Below, Grief Counselor Lianna Champ writes about coronavirus and funerals. Who’d have thought that funerals could have changed so radically in such a short time!
Due to Coronavirus, our capacity to cope is greatly reduced. And this is even before we have been impacted by the death of someone we love. And then when we do experience a death, we are forced to grieve alone. All our usual and expected mourning routines and rituals are denied to us.
Coronavirus & Funerals
Being unable to take part in a funeral with all its rites and rituals has taken away the power of ritualistic healing through this time. We have also been denied the physical comfort we need from our family and friends before, during and after a funeral. Therefore, more than ever, we need to find new ways of being emotionally present because we cannot be physically present.
Even though we may withdraw into ourselves in this time of lockdown and isolation, it is crucial that we push ourselves to reach out to each other. It is essential to our wellbeing to find new rituals and ways of respecting and honouring those who have died. We must adapt to this new way of living and being. There is no choice. We must also let it be ok to feel the pain of our grief. This is how we heal – by recognising and experiencing our emotional pain when it happens. The ability to experience and to share our emotions is all part of being human.
Through this time of forced isolation, we have to accept what is out of our control. It is in this acceptance and letting go of trying to control everything, that we will find our strength. The Coronavirus cannot take away our love for each other, our hope for recovery and our self-care. If we rally against the unfairness, we will block out these things.
We also have to find new ways of expressing our feelings of grief and of sharing our grief journey with those in our lives. The Coronavirus has taken away the end of a life as we know it. We must not get ‘stuck’ on a Coronavirus ending, but focus on the important part of any life – the lifetime of love and shared experiences.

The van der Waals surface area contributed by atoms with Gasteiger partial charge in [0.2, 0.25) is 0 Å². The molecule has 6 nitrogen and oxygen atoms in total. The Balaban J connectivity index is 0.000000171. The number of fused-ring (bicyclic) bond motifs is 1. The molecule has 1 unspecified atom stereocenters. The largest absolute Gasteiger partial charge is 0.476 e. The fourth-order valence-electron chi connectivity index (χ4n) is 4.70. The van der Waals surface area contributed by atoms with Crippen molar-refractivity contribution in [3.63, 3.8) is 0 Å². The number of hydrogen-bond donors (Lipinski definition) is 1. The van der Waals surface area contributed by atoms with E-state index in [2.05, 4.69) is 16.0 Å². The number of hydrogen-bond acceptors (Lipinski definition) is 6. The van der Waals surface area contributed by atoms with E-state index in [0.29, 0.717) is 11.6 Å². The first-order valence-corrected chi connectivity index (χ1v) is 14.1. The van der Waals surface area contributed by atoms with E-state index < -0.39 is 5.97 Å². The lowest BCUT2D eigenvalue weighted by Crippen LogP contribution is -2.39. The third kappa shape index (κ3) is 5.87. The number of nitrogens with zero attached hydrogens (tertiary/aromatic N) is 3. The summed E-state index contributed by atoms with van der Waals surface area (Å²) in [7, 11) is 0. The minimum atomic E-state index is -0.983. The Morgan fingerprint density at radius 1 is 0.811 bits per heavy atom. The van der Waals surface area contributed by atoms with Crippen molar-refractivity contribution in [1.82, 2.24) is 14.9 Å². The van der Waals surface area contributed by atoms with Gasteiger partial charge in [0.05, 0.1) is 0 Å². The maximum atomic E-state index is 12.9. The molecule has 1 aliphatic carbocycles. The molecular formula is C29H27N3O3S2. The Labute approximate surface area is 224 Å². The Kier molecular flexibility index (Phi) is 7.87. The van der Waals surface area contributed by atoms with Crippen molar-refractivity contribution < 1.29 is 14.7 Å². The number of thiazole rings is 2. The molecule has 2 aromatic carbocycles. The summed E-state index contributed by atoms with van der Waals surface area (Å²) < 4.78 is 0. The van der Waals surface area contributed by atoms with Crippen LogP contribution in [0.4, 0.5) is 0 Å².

Funerals & Lockdown
With restricted attendance at funerals and self-isolation, you may not be able to attend the funeral of someone you love. Most funerals are now being live streamed so you can be a witness to the ceremony. Take time to prepare before the streaming. Have a candle to light, photographs of the person who has died, memorialise your surroundings to reflect their personality. Dress for the occasion as if you were going to attend in person. Grief isn’t just emotional, it’s physical too and doing these things will help you.
Never has social media been more needed and this will be your lifeline through lockdown.
Using social media may be a new skill you have had to master and it is good that we keep on developing and learning new things. You are never too old to put another feather in your cap.
Bereavement is the ultimate experience which forces major change in our lives. And so it is vital that we have some semblance of preparation for ourselves and those in our lives. Share your love in words with your family and friends. Tell them what they mean to you, what they have taught you and what’s important to you in your relationships with them. Think of the footprint you would like to leave behind and Iive it so you leave your family with the things that mater – love, kindness, courage – whatever it is that your choose, so that when an ending comes, every time they find themselves doing the things you did, they will be comforted and give your spirit an energy. This is how we remember the people we love.
Try a Zoom family and friends gathering. Make sure that the chat can be downloaded at the end. Before starting the conference, ask everyone to write down what the person who has died meant to them. Write down their favourite memory or how they met etc. Then they can read it out in the chat. Download the chat and collate the memories.
Agree a set time with family and friends when you all light a candle at the same time next to a photograph and play a favourite song. When we light candles, we come into communion with each other spiritually and we give an energy into the spirit world of the person who has died. In her Easter speech, HM The Queen spoke of the power of light overcoming darkness. And so it is that when we gather in spiritual community and hold someone in the light, we invite a healing power. By lighting our candles we invite the power of love and grace. We invite the power of inner strength and peace. This unity means that no-one is left alone with their grief, that you can reach out to each other with your words, your videos and help comfort one another at this time.
Her Majesty also said that self-isolation presents an opportunity to slow down, pause and reflect, in prayer or meditation. So, rather than living from the outside in, this teaches us to live from within. We can learn a lot from meditational or prayerful silence.
Memory is how we hold onto the things we love. Let our happy memories be our comfort in these times of need. Speak them out to each other and keep the spiritual bond shining. In the midst of brokenness and broken-heartedness, may we know the grace of love that sustains us.
When I miss those I have lost, I am always glad for the life we had together. I don’t think about how they died, I think about how they lived.
Stay well. Stay safe.
Lianna Champ has over 40 years’ experience in grief counselling and funeral care and is author of practical guide, How to Grieve Like A Champ